Down a little dirt road in the little Cape Cod beach town of Orleans sits a little house—probably no bigger than five or six rooms. Painted a distinctive shade of purple and owned by an older gent who sports a gray ponytail and favors tie-dyed shirts, it looks on the outside to be just another hippie house. But what's inside makes it someplace special.
That funky little house is actually a quirky little record shop that's a veritable goldmine of rare, vintage rock 'n' roll recordings. Seldom have I ventured through its doors and not found something unexpected and unique. It's a small slice of heaven for a child of the 60s and 70s with an appetite for hard-to-find works from the artists who defined rock 'n' roll.
Little did I know when I sat down for dinner on Tuesday, Nov. 6, 2012, that this little purple house would trigger what would end up being a life-changing conversation. I was in Orlando, Fla., with nearly 50 of the world's most distinguished logistics and supply chain professionals, who had gathered for the taping of a special video series to mark the 50th anniversary of the Council of Supply Chain Management Professionals. It's no exaggeration to say everywhere I turned, I saw another industry legend.
As I filled my salad plate at the buffet and turned to look for an open seat, I was happy to spot one next to a gentleman from Minnesota I had known for years and interviewed twice. That long-time acquaintance was Richard Murphy, CEO of Murphy Warehouse Co., a Minneapolis-based logistics services company renowned for its eco-friendly business practices. Over the years, it has invested heavily in energy conservation, recycling, improved stormwater runoff, and more—all aimed at mitigating its operations' impact on the environment and the community. Ever humble, Richard always insisted what he was doing wasn't all that special, "just some common-sense stuff." We all knew otherwise.
As I took my seat, the conversation started with the usual business-event small talk. "You are from Boston, right?" Richard asked. "Guilty!" I replied.
"Do you ever get out to Cape Cod?" he asked. "Every summer, and for as many days as I can get away with," I joked.
"Are you familiar with Orleans?" he asked. "I sure am," I answered. "It is right next door to Eastham. We've been spending a week or two in July there since the kids were school-aged."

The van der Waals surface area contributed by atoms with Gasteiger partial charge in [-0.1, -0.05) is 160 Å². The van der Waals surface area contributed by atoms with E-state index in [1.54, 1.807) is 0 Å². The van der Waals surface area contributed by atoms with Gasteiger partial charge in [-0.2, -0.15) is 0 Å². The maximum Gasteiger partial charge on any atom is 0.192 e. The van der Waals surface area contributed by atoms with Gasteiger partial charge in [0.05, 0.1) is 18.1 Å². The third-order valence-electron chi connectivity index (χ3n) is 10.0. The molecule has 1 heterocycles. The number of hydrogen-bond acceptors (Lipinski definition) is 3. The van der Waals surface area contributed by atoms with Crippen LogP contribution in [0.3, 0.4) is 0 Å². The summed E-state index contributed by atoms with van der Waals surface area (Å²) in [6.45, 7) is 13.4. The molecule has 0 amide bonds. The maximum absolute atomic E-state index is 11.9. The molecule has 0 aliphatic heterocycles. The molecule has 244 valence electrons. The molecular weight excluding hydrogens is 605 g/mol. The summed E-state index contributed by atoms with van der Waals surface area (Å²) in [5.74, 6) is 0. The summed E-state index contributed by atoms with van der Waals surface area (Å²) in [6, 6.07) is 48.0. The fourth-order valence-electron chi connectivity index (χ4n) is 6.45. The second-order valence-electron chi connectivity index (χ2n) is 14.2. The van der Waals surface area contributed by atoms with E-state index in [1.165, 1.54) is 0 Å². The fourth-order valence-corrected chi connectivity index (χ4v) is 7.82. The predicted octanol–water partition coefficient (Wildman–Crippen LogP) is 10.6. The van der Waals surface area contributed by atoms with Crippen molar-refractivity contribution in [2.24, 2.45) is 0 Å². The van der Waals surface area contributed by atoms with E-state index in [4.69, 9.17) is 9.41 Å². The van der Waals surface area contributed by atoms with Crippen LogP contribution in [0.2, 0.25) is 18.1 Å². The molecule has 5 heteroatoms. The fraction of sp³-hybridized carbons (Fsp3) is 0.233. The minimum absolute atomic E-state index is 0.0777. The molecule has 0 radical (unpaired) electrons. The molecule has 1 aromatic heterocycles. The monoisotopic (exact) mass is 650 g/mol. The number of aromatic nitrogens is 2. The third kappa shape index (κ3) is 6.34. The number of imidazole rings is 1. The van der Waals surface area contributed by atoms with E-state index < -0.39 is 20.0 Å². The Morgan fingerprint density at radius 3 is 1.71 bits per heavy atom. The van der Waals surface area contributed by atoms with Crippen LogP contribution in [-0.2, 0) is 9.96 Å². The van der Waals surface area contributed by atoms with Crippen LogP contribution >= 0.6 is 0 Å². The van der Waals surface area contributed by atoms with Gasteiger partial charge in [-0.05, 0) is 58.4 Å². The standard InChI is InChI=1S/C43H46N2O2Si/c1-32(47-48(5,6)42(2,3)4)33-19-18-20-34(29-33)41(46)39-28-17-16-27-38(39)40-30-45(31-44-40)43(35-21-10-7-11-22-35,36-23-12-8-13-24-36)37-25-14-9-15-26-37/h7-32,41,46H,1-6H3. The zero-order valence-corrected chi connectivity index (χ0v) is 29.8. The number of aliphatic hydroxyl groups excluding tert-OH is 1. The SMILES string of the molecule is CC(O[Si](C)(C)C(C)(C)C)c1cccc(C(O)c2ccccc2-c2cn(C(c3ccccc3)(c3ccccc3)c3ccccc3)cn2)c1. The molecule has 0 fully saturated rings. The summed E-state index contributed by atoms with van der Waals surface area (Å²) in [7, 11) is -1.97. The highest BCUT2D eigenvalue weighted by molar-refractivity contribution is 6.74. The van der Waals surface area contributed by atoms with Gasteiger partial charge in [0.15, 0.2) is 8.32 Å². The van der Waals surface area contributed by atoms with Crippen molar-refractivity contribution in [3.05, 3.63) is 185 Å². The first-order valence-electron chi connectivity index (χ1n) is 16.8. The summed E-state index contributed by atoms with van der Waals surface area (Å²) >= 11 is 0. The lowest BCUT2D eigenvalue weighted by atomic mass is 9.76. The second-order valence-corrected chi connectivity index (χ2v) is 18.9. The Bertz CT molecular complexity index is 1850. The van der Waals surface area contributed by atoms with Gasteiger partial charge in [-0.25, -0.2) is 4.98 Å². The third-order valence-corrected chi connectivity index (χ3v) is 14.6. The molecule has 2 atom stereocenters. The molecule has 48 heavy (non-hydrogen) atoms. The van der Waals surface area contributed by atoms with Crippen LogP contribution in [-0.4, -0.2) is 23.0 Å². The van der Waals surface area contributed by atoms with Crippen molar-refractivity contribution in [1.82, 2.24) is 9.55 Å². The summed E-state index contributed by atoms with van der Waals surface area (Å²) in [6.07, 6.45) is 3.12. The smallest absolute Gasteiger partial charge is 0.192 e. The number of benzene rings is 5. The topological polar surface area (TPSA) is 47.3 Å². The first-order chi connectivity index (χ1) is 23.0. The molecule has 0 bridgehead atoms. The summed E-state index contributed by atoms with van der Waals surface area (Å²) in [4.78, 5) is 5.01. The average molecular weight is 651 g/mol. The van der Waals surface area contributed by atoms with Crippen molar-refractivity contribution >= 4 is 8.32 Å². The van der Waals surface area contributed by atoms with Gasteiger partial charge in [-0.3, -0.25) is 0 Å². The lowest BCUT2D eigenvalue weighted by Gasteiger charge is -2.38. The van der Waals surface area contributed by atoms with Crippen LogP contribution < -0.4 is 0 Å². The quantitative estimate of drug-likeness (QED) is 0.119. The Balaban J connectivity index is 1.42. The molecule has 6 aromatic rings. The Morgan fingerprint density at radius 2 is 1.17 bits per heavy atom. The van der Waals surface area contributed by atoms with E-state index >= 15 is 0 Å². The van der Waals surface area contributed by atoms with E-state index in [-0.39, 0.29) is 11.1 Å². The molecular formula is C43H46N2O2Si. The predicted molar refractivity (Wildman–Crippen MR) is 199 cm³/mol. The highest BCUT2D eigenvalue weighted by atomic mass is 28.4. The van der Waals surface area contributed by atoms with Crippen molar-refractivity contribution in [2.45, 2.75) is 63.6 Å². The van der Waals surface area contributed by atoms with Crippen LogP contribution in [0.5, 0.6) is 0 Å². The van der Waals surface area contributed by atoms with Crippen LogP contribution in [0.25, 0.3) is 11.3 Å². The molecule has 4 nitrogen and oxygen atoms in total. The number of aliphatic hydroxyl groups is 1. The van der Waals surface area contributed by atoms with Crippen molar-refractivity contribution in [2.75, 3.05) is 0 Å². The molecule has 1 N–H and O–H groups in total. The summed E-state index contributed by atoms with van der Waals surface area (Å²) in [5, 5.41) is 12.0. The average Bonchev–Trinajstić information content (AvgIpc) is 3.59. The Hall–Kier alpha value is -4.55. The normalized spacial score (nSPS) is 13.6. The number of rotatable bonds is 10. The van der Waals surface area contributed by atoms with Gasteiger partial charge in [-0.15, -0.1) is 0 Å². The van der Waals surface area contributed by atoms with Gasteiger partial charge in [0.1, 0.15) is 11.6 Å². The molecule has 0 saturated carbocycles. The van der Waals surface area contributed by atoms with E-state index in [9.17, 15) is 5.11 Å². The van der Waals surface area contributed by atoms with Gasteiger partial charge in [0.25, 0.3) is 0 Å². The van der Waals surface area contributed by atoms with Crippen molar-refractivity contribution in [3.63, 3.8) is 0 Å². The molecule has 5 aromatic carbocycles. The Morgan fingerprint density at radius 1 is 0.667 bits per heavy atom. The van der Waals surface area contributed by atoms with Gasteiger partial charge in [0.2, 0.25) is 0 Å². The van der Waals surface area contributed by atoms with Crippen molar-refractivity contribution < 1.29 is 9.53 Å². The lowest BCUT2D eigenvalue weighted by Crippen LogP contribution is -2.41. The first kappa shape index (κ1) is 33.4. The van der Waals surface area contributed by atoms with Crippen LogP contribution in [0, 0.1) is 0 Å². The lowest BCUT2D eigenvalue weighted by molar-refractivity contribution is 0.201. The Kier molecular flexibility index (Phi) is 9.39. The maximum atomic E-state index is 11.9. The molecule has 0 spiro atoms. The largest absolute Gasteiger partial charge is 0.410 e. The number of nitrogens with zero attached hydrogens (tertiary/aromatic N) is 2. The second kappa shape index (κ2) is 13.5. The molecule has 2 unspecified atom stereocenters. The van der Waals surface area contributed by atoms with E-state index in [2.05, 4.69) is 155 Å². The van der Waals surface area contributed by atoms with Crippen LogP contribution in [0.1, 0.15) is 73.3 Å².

Richard related he had just been there the previous month. This struck me as somewhat odd. Plenty of folks go to Cape Cod in the summer, but what in the world was Richard doing there in October? The sidewalks have long since been rolled up by that time of year.
"Believe it or not, there's this old hippie who sells hard-to-find, vintage rock music out of a little purple house off Main Street," he said. "I try to get there as often as I can. I'm sort of a collector of hard-to-find rock music, especially The Beatles, the Rolling Stones, and the Beach Boys."
Apparently, the smile that spread across my face was large. Richard asked what was so funny.
Over the next hour or so, a very cordial business "friendship" became very much more. During the nearly seven years that followed, Richard and I have chatted, visited, and corresponded on many topics, but none so fondly or so passionately as our discussions of music and our pilgrimages to that old purple house in Orleans. For Richard, the quest was for studio demos of the greats from the 1960s and 1970s. For me, it's for rare live recordings from those same greats.
As each summer approached, we would share notes about the concerts we planned to attend. For 2019, Richard's list included the Stones and The Who, while I looked forward to Aerosmith and the Eagles.
Alas, some rocks stop rolling far too soon. On July 4, Richard died unexpectedly in Minnesota. Our profession lost a brilliant visionary, and I lost a valued friend.
Rock on, Richard! We'll keep an eye out for that rare Beatles vinyl on our next trip to Orleans.